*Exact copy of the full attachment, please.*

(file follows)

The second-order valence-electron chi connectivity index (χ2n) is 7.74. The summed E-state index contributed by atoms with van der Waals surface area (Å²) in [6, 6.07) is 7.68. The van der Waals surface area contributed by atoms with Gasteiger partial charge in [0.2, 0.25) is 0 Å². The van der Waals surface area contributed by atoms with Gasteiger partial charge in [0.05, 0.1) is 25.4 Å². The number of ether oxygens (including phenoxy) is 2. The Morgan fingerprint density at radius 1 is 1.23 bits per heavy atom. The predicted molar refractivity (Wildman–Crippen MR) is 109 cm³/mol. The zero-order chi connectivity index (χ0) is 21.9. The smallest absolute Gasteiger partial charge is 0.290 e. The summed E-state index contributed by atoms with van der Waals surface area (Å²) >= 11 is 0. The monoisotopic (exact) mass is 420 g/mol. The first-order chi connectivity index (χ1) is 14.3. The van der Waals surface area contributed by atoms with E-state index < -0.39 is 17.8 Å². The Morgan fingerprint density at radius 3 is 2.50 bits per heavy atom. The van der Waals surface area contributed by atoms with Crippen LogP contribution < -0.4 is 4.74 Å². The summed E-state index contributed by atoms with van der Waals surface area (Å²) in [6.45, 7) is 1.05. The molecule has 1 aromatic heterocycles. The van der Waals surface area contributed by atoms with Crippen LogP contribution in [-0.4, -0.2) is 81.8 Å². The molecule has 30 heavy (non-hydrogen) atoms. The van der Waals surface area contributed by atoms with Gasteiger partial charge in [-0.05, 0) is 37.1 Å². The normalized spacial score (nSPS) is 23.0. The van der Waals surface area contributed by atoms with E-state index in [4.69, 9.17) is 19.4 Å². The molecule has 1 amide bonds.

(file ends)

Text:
The second-order valence-electron chi connectivity index (χ2n) is 7.74. The summed E-state index contributed by atoms with van der Waals surface area (Å²) in [6, 6.07) is 7.68. The van der Waals surface area contributed by atoms with Gasteiger partial charge in [0.2, 0.25) is 0 Å². The van der Waals surface area contributed by atoms with Gasteiger partial charge in [0.05, 0.1) is 25.4 Å². The number of ether oxygens (including phenoxy) is 2. The Morgan fingerprint density at radius 1 is 1.23 bits per heavy atom. The predicted molar refractivity (Wildman–Crippen MR) is 109 cm³/mol. The zero-order chi connectivity index (χ0) is 21.9. The smallest absolute Gasteiger partial charge is 0.290 e. The summed E-state index contributed by atoms with van der Waals surface area (Å²) >= 11 is 0. The monoisotopic (exact) mass is 420 g/mol. The first-order chi connectivity index (χ1) is 14.3. The van der Waals surface area contributed by atoms with E-state index < -0.39 is 17.8 Å². The Morgan fingerprint density at radius 3 is 2.50 bits per heavy atom. The van der Waals surface area contributed by atoms with Crippen LogP contribution < -0.4 is 4.74 Å². The summed E-state index contributed by atoms with van der Waals surface area (Å²) in [6.45, 7) is 1.05. The molecule has 1 aromatic heterocycles. The van der Waals surface area contributed by atoms with Crippen LogP contribution in [-0.4, -0.2) is 81.8 Å². The molecule has 30 heavy (non-hydrogen) atoms. The van der Waals surface area contributed by atoms with Gasteiger partial charge in [-0.05, 0) is 37.1 Å². The normalized spacial score (nSPS) is 23.0. The van der Waals surface area contributed by atoms with E-state index in [4.69, 9.17) is 19.4 Å². The molecule has 1 amide bonds.